A group of major natural-gas producers and exporters laid the groundwork Monday for what could turn out to be the formation of another world energy cartel, The Wall Street Journal (WSJ) reported.

On the first day of their meeting in Doha, Qatar, the 14 members of the Gas Exporting Countries Forum decided to set up a commission to assess the feasibility of establishing an exporters' group mirroring the Organization of Petroleum Exporting Countries (OPEC), the newspaper said. "In the long run, yes, we are moving towards a gas OPEC," Algeria Oil Minister Chakib Khelil said. But he signaled it would take a "long time" before gas markets were liquid enough to form such a group.

The proposed commission, which would be made up of the deputy energy ministers from major gas-producing nations, will report its findings in time for the group's next meeting in Russia next year. Russia, the world's largest gas exporter, is expected to take a lead role in the study of gas price formation, the newspaper said.

The forum was founded in 2001 to unite the countries that together control more than 70% of the world's natural gas reserves. Some of the major gas-producing countries that are members of the forum include Russia, Iran, Venezuela, Qatar, Algeria, Malaysia, Norway, Nigeria, Oman, Turkmenistan, Brunei and Indonesia..

The United States opposes the creation of a gas cartel. In a letter to Secretary of State Condoleeza Rice last week, Rep. Ileana Ros-Lehtinen called on the major natural gas-consuming countries of the United States, Europe and Asia to work cooperatively to block leading gas exporters from creating an cartel-like organization for gas (see Daily GPI, April 3). "The creation of this cartel would pose a major and long-term threat to the world's energy supply," said Ros-Lehtinen, a member of the House Foreign Affairs Committee.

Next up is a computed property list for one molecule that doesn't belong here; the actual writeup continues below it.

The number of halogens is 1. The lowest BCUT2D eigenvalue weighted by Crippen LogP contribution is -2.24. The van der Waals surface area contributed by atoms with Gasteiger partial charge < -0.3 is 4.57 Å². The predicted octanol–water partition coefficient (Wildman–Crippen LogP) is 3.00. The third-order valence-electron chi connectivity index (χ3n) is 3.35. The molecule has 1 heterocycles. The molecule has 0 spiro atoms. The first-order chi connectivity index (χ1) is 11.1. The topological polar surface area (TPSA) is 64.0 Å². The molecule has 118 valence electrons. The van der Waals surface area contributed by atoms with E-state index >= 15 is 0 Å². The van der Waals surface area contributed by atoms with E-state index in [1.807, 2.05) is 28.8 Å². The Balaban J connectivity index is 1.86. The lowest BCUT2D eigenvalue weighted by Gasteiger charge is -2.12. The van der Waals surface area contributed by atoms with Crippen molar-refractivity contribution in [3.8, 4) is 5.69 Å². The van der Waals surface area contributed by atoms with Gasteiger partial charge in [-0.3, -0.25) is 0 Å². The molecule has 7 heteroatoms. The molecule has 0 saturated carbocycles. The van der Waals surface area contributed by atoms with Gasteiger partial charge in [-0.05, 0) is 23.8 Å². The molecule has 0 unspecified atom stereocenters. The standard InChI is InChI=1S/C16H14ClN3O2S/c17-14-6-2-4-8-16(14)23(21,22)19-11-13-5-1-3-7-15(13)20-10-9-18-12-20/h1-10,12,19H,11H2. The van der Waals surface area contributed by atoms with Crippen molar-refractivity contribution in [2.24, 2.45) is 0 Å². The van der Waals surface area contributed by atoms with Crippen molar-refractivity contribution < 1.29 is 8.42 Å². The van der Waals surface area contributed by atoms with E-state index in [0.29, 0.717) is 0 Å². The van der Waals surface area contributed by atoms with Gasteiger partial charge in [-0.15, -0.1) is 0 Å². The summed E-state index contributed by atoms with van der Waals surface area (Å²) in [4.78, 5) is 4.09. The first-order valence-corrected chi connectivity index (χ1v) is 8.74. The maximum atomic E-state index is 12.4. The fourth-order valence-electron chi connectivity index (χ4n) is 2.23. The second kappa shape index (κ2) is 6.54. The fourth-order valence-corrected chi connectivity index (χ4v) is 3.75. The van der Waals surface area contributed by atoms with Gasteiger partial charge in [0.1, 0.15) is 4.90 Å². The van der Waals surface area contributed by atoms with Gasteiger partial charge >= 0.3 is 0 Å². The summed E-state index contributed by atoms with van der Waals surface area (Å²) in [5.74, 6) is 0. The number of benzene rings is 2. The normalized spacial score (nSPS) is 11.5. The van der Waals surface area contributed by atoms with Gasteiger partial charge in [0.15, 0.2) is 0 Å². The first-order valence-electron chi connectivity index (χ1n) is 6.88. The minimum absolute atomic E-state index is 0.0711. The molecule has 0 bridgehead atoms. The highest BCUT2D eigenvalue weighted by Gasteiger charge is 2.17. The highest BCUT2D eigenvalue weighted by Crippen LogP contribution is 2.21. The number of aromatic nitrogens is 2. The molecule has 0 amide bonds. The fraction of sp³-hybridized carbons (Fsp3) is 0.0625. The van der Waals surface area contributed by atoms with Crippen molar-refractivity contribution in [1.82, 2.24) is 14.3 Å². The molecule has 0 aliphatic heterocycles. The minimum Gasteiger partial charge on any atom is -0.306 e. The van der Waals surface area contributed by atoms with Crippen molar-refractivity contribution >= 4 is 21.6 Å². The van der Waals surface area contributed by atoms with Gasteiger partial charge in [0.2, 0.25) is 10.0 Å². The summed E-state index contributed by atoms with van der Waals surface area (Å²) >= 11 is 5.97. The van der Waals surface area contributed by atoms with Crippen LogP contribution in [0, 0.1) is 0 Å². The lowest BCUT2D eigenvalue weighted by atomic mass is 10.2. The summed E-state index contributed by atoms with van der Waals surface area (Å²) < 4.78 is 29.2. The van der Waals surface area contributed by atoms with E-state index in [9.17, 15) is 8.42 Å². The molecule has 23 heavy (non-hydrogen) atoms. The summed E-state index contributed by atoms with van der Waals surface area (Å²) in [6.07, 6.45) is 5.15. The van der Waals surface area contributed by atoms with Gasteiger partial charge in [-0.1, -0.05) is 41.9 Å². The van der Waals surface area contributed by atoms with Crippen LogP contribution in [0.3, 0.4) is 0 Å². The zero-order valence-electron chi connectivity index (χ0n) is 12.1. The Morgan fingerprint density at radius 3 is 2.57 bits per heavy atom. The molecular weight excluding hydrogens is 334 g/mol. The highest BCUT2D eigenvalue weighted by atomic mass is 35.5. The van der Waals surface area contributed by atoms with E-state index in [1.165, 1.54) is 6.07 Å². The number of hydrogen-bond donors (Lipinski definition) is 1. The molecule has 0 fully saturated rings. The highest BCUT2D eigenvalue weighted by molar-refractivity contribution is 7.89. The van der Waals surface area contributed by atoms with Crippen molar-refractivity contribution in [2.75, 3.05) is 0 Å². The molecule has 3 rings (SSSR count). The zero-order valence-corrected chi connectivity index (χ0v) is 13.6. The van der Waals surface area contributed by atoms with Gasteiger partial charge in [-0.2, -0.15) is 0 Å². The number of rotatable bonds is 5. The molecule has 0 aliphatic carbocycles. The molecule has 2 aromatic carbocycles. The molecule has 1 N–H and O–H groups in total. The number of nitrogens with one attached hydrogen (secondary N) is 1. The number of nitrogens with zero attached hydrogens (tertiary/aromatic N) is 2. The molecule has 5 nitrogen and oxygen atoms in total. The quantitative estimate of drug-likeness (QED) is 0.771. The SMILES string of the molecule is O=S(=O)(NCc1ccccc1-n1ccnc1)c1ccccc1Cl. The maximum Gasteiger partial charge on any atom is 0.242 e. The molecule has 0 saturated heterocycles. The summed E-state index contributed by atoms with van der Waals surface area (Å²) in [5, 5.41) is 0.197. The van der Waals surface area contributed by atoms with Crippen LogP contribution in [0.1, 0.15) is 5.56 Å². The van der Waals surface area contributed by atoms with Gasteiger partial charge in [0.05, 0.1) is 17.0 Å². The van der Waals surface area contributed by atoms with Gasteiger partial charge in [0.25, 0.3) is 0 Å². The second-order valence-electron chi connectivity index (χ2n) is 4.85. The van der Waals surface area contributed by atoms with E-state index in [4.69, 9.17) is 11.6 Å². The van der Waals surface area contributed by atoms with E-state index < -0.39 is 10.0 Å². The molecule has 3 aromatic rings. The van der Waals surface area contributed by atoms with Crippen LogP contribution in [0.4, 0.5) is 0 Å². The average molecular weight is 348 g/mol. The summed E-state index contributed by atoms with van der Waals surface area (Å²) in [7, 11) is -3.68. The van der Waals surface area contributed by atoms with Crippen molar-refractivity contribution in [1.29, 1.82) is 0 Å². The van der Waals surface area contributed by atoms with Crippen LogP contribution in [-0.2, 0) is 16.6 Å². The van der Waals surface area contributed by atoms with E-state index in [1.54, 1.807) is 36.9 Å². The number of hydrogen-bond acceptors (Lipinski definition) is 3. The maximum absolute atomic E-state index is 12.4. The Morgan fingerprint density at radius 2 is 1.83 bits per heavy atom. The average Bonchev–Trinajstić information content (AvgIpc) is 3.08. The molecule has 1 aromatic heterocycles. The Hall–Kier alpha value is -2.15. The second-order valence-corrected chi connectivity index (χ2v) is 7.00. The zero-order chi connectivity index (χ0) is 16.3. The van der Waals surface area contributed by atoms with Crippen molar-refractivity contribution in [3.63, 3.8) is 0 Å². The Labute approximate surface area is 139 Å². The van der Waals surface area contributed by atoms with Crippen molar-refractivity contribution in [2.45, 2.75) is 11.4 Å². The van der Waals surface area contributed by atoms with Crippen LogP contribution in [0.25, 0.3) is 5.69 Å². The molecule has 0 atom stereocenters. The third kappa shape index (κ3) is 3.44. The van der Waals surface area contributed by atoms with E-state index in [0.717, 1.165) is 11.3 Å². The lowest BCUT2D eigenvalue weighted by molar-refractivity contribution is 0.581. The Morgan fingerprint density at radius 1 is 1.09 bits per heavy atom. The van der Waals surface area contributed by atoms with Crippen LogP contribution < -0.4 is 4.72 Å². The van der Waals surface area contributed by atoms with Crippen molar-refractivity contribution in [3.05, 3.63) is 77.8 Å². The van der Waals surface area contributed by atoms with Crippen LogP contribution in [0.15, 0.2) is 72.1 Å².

While the U.S. is largely self-sufficient in natural gas, its imports of liquefied natural gas (LNG) are projected to increase rapidly over the next few years, according to the House committee. Europe already is heavily reliant on Russia for almost of its gas needs, and will become increasingly vulnerable over the next decade. Japan, South Korea and other U.S. allies are big consumers of imported gas, and countries such as China and India are projected to rapidly increase their consumption in future years.

Energy experts doubt that a cartel-like organization for gas, even if formed, would have the same clout as OPEC. Steve Thumb, principal of Arlington, VA-based Energy Ventures, believes creation of a gas cartel is very debatable. "I don't think the market's there for them to control," he told NGI. Unlike with oil, most LNG is sold under long-term contracts, and "very little" is sold in the spot market, Thumb said.

In recent testimony before a House committee, Daniel Yergin of Cambridge Energy Research Associates said establishment of a gas cartel-like organization was inevitable, but he did not believe producing countries could control the international gas market in the same way OPEC has influenced global oil prices and supplies.

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